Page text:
Go far enough east along Cromwellsfort Road and you reach Crumlin. At the junction, the Submarine Bar was seen as Walkinstown’s last outpost, though Crumlin and Kimmage might have said the same. Now defunct, I’ve slurped from silver cups there, the Sam Maguire and the League of Ireland trophy, courtesy of schoolfriends Kevin Moran and Gerry Ryan, of Dubs and Bohemians fame. The road name derives from Oliver Cromwell, who stalked the area between here and Drimnagh Castle back in the mid seventeenth century. Before gaining the art deco joys of the crossroads, one last turn at Moeran Road leads back to the Melodies.

First thing you see is Walkinstown Library, giving its name to this subsection of the area. Lured in by the music, you stay for the words. Situated on a green island on Percy French Road, the library opened in 1961. A third of the stock and premises was devoted to children. My first attempt to borrow was a giant atlas, which I horsed to the desk like a surfer hitting the wave. The librarian kindly, but firmly, pointed out the tag For Reference Only, explaining I could not take it home. Well, feck that for a game of cowboys, I thought. I would, in time, borrow many books, mostly a diet of Blyton, Biggles and Bunter, the very British fare available to children then. Richer veins of storytelling followed, according to the prompts of siblings and peers, teachers, parents or simply whims. From Emily Bronte to Kurt Vonnegut, and a fair few manifestations of Brian O’Nolan, I’d keep on keeping on. One group of stories, set in song, was already well established in my soul, the writer’s name graces the road on which the library stands.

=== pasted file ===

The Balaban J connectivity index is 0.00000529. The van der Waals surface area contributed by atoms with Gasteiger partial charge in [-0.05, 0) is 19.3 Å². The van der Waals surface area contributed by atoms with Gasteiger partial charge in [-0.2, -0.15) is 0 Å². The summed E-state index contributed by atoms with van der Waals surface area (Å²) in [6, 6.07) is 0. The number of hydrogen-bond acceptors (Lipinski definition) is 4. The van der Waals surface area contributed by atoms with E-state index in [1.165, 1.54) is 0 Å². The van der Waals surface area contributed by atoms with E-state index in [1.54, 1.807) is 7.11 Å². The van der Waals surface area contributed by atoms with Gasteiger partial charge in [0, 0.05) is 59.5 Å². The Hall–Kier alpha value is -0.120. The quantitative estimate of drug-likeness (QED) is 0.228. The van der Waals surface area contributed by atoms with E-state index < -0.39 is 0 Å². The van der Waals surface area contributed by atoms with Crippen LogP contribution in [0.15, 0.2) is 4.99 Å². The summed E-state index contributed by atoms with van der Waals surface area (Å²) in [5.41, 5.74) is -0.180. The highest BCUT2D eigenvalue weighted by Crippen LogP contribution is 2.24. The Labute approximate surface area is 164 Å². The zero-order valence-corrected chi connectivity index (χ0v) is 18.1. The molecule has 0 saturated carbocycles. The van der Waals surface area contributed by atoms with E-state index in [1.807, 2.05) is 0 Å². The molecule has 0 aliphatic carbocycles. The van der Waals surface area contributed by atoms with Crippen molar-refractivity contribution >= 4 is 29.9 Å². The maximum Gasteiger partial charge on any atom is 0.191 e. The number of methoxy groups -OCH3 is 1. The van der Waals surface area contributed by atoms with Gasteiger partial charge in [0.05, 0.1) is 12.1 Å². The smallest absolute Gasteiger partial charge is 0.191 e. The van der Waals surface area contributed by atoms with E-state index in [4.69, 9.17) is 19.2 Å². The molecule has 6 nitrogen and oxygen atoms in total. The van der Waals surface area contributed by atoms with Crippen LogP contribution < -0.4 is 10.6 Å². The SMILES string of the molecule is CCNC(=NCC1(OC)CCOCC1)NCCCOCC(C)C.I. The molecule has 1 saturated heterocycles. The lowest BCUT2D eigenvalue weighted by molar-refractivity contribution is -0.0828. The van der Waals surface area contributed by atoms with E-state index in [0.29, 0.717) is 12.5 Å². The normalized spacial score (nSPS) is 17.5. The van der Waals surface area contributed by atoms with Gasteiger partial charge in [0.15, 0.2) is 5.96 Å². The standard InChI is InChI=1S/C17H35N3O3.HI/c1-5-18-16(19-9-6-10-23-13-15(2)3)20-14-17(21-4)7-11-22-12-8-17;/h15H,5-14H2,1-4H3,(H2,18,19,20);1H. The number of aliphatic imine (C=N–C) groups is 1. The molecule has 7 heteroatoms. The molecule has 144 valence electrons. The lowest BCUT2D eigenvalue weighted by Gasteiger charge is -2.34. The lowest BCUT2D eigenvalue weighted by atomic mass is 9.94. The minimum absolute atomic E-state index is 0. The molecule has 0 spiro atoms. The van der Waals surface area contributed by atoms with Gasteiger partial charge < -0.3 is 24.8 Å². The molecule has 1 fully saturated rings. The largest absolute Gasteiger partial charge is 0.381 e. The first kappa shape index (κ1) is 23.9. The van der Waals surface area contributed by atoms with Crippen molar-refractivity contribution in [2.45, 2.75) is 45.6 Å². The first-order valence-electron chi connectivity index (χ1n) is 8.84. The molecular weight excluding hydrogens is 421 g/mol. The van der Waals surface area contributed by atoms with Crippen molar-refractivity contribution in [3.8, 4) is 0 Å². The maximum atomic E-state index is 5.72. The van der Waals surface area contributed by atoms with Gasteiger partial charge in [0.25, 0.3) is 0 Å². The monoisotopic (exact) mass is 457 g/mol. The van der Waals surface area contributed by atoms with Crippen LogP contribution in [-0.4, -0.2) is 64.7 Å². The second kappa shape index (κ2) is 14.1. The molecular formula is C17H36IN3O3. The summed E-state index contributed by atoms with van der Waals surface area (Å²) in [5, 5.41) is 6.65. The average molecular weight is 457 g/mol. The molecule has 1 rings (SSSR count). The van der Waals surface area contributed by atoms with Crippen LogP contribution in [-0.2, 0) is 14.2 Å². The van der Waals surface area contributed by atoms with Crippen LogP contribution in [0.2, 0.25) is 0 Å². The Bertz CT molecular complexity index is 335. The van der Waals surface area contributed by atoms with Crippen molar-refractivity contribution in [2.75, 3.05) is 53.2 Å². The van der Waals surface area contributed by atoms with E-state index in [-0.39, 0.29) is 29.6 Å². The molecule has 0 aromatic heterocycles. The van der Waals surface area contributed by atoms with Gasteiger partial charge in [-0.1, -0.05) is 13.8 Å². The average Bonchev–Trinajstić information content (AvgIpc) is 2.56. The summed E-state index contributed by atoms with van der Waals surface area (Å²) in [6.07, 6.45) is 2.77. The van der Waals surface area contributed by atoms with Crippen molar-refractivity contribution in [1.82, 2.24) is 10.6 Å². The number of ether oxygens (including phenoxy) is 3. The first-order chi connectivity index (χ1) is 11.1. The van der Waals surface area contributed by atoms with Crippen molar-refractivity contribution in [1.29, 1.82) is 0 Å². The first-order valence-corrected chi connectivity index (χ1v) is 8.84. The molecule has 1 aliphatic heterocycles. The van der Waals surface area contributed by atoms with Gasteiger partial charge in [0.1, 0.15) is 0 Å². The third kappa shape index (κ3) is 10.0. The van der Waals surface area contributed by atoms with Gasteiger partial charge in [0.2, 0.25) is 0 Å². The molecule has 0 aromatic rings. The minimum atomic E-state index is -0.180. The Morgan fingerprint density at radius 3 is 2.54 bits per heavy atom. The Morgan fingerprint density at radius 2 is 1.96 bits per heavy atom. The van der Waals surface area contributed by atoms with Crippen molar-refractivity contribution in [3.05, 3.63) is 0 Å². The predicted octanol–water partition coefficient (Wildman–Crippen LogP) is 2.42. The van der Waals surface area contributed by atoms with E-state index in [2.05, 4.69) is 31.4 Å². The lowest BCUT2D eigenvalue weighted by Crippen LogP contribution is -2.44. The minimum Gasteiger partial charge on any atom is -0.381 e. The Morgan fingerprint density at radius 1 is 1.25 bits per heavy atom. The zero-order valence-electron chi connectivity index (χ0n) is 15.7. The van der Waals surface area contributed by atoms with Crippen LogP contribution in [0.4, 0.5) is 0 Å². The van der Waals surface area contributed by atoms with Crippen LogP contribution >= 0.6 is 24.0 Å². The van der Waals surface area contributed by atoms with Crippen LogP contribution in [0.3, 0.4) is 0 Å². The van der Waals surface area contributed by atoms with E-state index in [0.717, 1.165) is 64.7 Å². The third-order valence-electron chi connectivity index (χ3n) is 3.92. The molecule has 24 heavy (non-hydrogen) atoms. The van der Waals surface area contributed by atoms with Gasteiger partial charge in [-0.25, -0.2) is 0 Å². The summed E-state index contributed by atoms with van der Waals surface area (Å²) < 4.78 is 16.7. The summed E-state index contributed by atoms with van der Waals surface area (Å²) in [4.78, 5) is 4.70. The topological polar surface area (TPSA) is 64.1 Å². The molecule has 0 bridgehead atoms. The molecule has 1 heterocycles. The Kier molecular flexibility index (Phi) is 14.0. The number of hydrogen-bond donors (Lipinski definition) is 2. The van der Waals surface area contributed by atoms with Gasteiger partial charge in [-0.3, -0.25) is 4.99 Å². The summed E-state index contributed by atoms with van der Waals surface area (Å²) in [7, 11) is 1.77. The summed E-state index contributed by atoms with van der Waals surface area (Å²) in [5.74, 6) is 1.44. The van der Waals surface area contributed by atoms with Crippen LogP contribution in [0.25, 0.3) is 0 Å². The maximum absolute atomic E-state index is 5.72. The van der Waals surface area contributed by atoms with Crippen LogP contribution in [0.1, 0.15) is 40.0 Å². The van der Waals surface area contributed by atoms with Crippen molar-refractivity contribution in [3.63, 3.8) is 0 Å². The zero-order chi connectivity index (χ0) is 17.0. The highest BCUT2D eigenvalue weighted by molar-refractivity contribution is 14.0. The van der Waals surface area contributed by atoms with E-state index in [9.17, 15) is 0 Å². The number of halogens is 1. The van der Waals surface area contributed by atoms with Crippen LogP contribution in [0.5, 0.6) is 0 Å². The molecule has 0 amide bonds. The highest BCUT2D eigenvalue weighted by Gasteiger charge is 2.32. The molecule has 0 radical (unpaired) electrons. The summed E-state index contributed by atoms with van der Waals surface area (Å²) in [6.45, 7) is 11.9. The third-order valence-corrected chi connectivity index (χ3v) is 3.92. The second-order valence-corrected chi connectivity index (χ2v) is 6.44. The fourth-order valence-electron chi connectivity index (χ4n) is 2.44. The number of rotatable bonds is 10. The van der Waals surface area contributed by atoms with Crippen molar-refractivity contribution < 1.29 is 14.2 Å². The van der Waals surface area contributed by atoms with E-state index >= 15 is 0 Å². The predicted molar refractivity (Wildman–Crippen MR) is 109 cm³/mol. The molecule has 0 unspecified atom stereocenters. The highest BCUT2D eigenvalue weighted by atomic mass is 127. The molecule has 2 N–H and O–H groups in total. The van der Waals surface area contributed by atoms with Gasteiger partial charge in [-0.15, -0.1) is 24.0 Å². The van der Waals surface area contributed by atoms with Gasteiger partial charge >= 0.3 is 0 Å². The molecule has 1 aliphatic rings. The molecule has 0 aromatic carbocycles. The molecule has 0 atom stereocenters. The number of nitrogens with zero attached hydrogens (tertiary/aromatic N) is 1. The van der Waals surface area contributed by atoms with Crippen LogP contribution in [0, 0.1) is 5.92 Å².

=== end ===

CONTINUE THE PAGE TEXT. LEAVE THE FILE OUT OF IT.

Percy French in Ballyjamesduff, Co. Cavan.